For most, the hardest part of any fitness regime is the nutritional aspect or diet; as Garfield said “diet is just die with a ‘t’ on the end!!” Exercise is the comparatively easy part, and whilst the diet for anybody training or looking to get in shape is important, whether a professional athlete or bodybuilder, for the average person it needn’t be too daunting or complicated.
Basic weight loss/gain in its simplest form is purely the manipulation of a simple equation: energy in – energy out. If weight loss is the aim then a negative result is required by either reducing calories in or increasing the calories out, whilst for weight (muscle) gain to occur the opposite is true and a positive calorific balance is required. This is the basis for any nutritional plan, and whilst macro and micro nutrients, meal timing and even supplementation play their part, without the basic calorie levels these will prove only to over complicate matters. Calories in simply refers to the amount of food/drink consumed, whilst calorie expenditure is the amount of energy (a calorie is a unit of energy) used by the body during exercise and activities of daily living. To put it simply, in its most basic form, weight reduction is simply a case of reducing consumption and/or increasing activity, with the reverse being necessary to gain mass.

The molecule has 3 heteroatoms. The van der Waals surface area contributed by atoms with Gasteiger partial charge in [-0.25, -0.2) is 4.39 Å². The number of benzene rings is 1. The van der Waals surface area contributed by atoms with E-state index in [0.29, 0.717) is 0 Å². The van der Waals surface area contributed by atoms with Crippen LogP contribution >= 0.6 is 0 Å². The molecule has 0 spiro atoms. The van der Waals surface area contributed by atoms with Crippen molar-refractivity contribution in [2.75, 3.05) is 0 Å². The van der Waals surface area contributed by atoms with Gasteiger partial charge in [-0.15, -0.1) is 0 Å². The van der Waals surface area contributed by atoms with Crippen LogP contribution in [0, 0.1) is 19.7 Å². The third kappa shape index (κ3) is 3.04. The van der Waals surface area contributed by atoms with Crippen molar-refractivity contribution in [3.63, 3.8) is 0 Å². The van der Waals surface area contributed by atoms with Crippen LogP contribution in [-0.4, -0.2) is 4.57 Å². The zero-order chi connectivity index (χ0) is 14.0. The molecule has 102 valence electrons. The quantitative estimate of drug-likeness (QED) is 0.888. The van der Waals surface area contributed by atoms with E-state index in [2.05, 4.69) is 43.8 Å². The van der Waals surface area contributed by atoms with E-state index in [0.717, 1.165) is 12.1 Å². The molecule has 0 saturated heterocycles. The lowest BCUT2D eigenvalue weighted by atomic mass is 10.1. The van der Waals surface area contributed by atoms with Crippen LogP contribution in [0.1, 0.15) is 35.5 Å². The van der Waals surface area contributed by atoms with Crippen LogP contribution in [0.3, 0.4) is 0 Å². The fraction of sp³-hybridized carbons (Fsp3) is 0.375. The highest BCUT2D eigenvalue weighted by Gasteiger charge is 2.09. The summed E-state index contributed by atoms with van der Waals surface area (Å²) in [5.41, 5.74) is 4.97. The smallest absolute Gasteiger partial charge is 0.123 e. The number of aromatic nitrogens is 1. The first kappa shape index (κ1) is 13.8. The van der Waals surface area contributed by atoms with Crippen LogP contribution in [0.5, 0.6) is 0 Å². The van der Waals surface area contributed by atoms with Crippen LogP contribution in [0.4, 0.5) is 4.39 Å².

Whilst it is agreed that those involved in regular exercise will require a higher protein intake than sedentary individuals, a range of between 1g/kg These changes should not be too drastic, and in order to be successful should in fact amount to only +/- 400-500 calories per day in order to achieve change and more importantly prevent metabolic adaptation whereby the body strives for homeostasis by ‘slowing down’ as it conserves energy in the case of a substantial reduction in calories. Another good reason for the relatively small change in calories is that it makes the plan easy to follow, within the reach of anybody and most importantly sustainable and therefore more likely to be adhered to long term. It is also a relatively straight forward method and negates the need for invasive measurements or complicated methodology such as macro counting or the mundane measuring of foodstuffs.
For the average person looking to make changes and achieve long term, steady improvement this simple way of dieting when combined with ample hydration (if you’re feeling thirsty you’re already dehydrated!) is simple, effective, easy to follow and will achieve results over time….. and is surely something even Garfield could manage!
Best of luck!!